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Bognor Newspaper Article Back

The following article was written by Sylvia Endacott and first appeared in the Bognor Regis Observer newspaper. It has been reproduced by kind permission of the author.


When I first arrived in Bognor Regis to work for Butlins I was soon to become aware of the history and perception of the Company from the local press. I was repeatedly told that the centre had opened in 1960, which had historically become the day that marked the demise of the town. Over the years I have always been intrigued by the holiday camps history and its existence in the area. I am of course aware that it is also a very controversial subject.

I was therefore very surprised when I found that I had to look back to the 1932s to find the time when William Butlin made his first appearance in the town with his Recreation Shelter, which was situated on the corner of Lennox Street and the Esplanade. The Recreation Shelter was apparently the place to be seen according to the press where you could meet the elite. This was to prove to be a popular entertainment venue, containing the very fashionable one-armed-bandits and dodgem cars. This was eventually followed on July 5th 1933 by the Butlin Zoo on the seafront, which contained a formidable array of animals, including brown, black and polar bears, hyenas, leopards, pelicans, kangaroo, monkeys and Togo the snake king. Within three years Billy Butlin was opening his first holiday centre at Skegness and at the 60th site anniversary they reported that his was to be seen as a prototype of a fresh approach to holidays which re-shaped public attitudes and ultimately revolutionised the nations leisure scene.

Eventually in 1958 the Bognor Regis town council announced that they had reached an agreement with Billy Butlin to take on the 39 acre Brookland site to build a holiday camp. There were many reports, letters, condemnations etc., in the local press at the time. Butlin himself obviously had to retaliate to some of the comments and was heard to remark in 1959 that he would be Spending more on advertising Bognor Regis than any other hotel in the town. At this time Butlins ran an advertisement advising that they had agreed to remove their unsightly fun fairs from the middle of the promenade if they could create a sprawling camp half a mile to the east (of their prom sites). Residents in Felpham were already asking, What will the buildings look like in 20 years time?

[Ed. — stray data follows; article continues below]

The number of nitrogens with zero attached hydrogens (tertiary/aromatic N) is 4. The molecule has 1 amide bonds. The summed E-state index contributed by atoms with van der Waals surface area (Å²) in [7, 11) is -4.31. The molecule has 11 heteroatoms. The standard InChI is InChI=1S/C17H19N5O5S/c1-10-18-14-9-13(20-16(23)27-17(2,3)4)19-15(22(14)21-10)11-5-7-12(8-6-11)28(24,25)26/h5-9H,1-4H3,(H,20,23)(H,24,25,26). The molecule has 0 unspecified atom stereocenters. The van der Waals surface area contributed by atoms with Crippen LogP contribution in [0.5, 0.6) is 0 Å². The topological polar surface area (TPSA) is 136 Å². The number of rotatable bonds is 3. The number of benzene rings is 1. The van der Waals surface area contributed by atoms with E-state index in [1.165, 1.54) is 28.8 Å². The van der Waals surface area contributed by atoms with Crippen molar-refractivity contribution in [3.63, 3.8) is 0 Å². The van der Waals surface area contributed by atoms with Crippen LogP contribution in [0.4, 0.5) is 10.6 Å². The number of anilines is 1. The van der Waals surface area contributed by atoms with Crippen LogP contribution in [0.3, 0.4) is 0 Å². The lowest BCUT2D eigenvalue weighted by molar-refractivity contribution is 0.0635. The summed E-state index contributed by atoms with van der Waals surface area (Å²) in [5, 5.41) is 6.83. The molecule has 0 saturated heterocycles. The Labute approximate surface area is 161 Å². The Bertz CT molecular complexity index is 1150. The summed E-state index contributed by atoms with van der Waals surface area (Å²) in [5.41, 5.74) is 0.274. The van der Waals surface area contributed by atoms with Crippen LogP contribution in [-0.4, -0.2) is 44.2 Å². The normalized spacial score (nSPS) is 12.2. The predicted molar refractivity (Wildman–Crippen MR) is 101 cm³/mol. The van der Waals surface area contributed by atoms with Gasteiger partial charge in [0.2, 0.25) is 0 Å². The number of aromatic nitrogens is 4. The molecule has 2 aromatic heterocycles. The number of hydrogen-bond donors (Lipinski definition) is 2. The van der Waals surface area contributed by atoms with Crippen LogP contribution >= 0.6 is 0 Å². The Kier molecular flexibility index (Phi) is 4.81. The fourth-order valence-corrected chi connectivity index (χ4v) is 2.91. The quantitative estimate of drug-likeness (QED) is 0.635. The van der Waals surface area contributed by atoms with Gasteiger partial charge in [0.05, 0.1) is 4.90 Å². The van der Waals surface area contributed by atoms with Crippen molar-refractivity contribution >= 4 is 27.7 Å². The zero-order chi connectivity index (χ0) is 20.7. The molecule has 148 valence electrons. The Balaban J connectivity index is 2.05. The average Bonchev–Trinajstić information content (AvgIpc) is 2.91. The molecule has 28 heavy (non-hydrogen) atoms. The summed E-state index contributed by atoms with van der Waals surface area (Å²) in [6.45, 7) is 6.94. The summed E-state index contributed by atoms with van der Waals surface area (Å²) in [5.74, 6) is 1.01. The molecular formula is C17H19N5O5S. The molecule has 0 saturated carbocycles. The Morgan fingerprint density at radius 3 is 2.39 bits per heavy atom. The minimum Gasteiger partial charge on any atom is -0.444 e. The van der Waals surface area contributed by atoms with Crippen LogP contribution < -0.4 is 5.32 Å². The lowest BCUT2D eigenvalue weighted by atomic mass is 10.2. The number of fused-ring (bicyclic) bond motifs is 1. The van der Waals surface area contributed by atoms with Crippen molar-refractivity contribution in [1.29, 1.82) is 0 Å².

I know that many people in the town have memories of the plans and building of the holiday camp. Some perceived the building as being similar to a prison, with its grim blocks of chalets, complete with their green roofs. Others felt that ratepayers would suffer, and the town would benefit more from flats and housing. Other memories include those of the people who were involved in the building of the centre, which only took a remarkable 9 months to complete. Butlin employed 500 local people to build the centre at an hourly rate of 8s. 6d. (42 1/2p.) I have heard numerous stories about the state of the land, and due to the nature of the area, apparently a number of vehicles were to be drowned in the mud that existed during the building works. Another memory is that of the new mattresses, still within their protective covers being used to gain access around the centre in the wet weather.

This centre was to be the first one that Billy Butlin had had the opportunity to supervise himself, and therefore he was to rent accommodation in the town, with his wife Norah. Butlin would then be able to oversee all that was happening both with the building and also being able to attend all the discussions that were constantly occurring in the town. One comment made was that the open Brooklands site was in fact preserving the residents of Felpham from the fish and chips and candy floss of Bognor.